Journalist and documentary maker Ken Sweeney writes about his acclaimed RTÉ Radio documentary on Glaswegian music legends The Blue Nile, soon to be broadcast on BBC Scotland. Listen to In Search Of The Blue Nile below: 

 In 2014 I was brought over by Visit Scotland to Glasgow to attend the MTV Awards. But my real reason for my trip was to see the city captured by The Blue Nile in their songs, Tinseltown In the Rain and The Downtown Lights.

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The Blue Nile split in 2004 after the release of their fourth album High - their highest chart placing at number 10 in the UK charts. In recent years, singer Paul Buchanan has released a solo album called Mid-Air to some acclaim, while keyboard player PJ Moore has continued to work on an electric oratorio on inventor James Clarke Maxwell. 

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Despite splitting up 12 years ago, The Blue Nile are a huge influence in 2016, with groups like The 1975 admitting they are "obsessed" with their records. When I told PJ Moore about this, he created a walking app bringing fans to locations where the band lived, wrote and recorded in Glasgow - he launched it for The Gathering, a meeting of Blue Nile fans from all over the world last September in Glasgow. These fans know each other through a Blue Nile Facebook group with over 2,000 members.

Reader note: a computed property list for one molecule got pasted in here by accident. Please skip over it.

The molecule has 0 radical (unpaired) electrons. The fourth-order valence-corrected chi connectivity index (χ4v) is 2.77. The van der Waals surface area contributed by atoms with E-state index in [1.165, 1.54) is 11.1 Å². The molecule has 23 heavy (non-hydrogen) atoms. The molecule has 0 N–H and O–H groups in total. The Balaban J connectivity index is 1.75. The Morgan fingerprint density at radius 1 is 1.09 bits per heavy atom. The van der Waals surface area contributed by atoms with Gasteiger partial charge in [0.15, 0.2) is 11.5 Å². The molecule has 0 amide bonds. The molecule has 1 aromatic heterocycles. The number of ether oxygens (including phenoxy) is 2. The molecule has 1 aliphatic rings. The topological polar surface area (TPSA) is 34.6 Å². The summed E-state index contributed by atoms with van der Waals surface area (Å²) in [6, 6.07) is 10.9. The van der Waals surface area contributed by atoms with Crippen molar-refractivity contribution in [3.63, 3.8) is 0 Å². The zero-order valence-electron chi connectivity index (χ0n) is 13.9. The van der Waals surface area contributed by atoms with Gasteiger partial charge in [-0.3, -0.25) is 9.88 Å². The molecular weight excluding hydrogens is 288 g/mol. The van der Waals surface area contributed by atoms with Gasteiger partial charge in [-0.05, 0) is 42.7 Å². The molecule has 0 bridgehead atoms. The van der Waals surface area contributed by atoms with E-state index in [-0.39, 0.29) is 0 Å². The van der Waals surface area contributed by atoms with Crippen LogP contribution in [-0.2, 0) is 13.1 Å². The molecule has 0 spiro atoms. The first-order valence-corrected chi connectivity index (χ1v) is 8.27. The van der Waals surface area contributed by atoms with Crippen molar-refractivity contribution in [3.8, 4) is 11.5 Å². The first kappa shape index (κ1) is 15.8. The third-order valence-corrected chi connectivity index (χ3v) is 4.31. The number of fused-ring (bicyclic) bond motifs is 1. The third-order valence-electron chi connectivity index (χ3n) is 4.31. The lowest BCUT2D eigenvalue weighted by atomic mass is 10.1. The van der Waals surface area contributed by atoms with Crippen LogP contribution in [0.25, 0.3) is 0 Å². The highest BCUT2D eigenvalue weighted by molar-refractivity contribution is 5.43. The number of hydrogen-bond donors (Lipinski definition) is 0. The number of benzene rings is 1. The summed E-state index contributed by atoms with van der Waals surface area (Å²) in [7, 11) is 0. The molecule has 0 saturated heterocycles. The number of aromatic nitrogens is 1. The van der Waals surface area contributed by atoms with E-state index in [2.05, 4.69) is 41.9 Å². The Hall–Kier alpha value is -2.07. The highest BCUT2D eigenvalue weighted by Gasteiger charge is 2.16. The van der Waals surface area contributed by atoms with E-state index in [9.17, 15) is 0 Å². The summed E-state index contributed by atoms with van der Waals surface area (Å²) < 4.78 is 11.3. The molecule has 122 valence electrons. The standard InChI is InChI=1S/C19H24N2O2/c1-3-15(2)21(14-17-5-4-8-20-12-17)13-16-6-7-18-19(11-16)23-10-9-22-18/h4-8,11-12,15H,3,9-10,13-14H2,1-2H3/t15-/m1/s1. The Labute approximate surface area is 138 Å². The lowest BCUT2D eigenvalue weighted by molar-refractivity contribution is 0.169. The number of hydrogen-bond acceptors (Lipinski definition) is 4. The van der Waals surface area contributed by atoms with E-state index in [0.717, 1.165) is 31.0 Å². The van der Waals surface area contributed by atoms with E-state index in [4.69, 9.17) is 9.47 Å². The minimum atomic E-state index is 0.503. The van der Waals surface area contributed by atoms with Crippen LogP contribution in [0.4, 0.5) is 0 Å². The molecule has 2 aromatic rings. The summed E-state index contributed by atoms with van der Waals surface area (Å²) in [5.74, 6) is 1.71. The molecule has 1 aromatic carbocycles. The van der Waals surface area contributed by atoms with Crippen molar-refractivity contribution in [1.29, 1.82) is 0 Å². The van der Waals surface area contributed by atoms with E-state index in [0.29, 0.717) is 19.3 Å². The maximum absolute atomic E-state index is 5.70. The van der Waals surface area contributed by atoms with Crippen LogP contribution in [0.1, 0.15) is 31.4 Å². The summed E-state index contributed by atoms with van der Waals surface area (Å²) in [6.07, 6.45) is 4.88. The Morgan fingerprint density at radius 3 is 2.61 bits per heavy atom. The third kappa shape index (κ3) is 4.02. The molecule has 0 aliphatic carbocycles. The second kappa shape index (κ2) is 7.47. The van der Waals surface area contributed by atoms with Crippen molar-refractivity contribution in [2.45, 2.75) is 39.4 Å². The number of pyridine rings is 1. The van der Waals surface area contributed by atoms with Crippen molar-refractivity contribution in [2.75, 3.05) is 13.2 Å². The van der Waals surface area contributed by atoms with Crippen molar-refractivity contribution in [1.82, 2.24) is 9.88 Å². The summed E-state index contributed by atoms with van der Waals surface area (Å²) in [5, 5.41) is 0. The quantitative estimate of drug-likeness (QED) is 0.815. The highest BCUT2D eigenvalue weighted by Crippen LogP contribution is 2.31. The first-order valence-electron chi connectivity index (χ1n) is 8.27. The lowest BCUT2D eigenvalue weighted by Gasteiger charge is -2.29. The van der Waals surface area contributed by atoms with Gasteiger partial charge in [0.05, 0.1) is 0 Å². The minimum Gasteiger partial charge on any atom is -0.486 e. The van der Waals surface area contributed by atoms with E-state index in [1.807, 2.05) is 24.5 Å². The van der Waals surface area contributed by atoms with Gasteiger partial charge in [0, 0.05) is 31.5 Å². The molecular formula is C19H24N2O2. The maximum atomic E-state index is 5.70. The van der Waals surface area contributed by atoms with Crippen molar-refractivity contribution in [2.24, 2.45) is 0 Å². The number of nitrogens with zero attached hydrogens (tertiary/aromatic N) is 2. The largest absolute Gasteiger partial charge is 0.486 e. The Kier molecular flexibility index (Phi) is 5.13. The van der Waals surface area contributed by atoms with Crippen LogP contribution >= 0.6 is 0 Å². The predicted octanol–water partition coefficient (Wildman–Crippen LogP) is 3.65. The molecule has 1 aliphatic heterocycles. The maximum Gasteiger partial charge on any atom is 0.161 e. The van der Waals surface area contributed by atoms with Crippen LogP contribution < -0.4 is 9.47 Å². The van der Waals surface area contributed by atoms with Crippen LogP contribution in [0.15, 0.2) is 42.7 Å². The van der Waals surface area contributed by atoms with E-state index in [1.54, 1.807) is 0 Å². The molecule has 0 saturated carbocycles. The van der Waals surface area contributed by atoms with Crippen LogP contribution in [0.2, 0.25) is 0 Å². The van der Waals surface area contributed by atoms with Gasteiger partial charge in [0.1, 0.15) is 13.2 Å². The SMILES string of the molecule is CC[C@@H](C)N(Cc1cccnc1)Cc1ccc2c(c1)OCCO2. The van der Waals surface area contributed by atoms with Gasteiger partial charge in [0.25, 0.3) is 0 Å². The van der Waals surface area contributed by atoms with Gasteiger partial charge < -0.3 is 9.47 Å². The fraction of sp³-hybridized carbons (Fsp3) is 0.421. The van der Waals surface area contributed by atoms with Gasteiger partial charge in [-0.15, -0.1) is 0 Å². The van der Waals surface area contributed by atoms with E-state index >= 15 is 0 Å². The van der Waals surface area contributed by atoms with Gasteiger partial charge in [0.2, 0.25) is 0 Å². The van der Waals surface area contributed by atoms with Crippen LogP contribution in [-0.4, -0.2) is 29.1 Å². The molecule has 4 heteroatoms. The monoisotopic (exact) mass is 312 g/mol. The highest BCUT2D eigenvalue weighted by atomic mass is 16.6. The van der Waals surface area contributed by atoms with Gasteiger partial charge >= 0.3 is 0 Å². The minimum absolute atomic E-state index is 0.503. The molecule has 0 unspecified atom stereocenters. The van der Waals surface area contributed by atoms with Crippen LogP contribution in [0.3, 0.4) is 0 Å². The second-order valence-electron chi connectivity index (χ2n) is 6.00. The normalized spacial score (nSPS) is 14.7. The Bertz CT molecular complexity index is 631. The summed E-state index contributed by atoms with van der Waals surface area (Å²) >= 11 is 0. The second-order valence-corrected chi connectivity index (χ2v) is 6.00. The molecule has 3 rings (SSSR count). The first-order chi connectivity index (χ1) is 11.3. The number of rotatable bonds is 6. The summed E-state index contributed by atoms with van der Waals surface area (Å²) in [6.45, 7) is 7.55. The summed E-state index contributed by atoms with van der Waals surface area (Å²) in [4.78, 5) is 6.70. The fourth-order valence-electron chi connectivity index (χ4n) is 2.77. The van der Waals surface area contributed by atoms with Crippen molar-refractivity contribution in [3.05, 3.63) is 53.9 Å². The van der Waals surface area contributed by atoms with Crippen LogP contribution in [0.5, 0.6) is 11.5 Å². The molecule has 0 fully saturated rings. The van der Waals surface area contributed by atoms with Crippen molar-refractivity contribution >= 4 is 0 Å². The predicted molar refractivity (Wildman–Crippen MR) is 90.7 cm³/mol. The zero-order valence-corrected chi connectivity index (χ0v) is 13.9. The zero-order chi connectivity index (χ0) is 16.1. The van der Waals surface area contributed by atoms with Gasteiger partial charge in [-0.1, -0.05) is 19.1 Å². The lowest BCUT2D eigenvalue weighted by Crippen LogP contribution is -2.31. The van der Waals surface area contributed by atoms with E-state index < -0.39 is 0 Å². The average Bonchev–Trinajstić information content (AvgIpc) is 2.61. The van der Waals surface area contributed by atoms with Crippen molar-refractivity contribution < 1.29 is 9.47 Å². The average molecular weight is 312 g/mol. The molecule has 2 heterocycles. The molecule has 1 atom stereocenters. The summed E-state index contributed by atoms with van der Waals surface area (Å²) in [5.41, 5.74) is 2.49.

In Search of The Blue Nile is dedicated to uber Blue Nile fan George Byrne, the late music journalist who was a friend of the band. 

In Search Of The Blue Nile airs on BBC Scotland on Easter Monday at 4pm

Photos: John G Moore